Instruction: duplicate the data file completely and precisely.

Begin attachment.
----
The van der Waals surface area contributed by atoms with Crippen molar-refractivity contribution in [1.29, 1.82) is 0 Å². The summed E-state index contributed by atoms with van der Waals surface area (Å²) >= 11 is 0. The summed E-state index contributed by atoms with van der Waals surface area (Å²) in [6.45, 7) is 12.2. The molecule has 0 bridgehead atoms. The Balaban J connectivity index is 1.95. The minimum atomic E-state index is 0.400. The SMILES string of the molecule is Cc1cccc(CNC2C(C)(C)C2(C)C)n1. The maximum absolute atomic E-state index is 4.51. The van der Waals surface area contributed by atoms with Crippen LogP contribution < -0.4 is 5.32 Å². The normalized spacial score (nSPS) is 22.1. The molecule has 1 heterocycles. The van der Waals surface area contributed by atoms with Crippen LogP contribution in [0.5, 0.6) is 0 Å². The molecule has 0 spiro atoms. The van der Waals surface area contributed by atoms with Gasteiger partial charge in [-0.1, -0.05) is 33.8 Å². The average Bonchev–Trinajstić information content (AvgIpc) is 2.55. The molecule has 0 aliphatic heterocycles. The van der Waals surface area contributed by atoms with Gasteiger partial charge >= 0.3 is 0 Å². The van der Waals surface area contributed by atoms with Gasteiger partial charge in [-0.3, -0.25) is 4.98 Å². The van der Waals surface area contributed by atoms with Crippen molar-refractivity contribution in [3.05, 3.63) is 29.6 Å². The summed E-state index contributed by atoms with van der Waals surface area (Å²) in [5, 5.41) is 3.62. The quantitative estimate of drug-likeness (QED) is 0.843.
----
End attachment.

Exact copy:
The van der Waals surface area contributed by atoms with Crippen molar-refractivity contribution in [1.29, 1.82) is 0 Å². The summed E-state index contributed by atoms with van der Waals surface area (Å²) >= 11 is 0. The summed E-state index contributed by atoms with van der Waals surface area (Å²) in [6.45, 7) is 12.2. The molecule has 0 bridgehead atoms. The Balaban J connectivity index is 1.95. The minimum atomic E-state index is 0.400. The SMILES string of the molecule is Cc1cccc(CNC2C(C)(C)C2(C)C)n1. The maximum absolute atomic E-state index is 4.51. The van der Waals surface area contributed by atoms with Crippen LogP contribution < -0.4 is 5.32 Å². The normalized spacial score (nSPS) is 22.1. The molecule has 1 heterocycles. The van der Waals surface area contributed by atoms with Crippen LogP contribution in [0.5, 0.6) is 0 Å². The molecule has 0 spiro atoms. The van der Waals surface area contributed by atoms with Gasteiger partial charge in [-0.1, -0.05) is 33.8 Å². The average Bonchev–Trinajstić information content (AvgIpc) is 2.55. The molecule has 0 aliphatic heterocycles. The van der Waals surface area contributed by atoms with Gasteiger partial charge >= 0.3 is 0 Å². The van der Waals surface area contributed by atoms with Gasteiger partial charge in [-0.3, -0.25) is 4.98 Å². The van der Waals surface area contributed by atoms with Crippen molar-refractivity contribution in [3.05, 3.63) is 29.6 Å². The summed E-state index contributed by atoms with van der Waals surface area (Å²) in [5, 5.41) is 3.62. The quantitative estimate of drug-likeness (QED) is 0.843.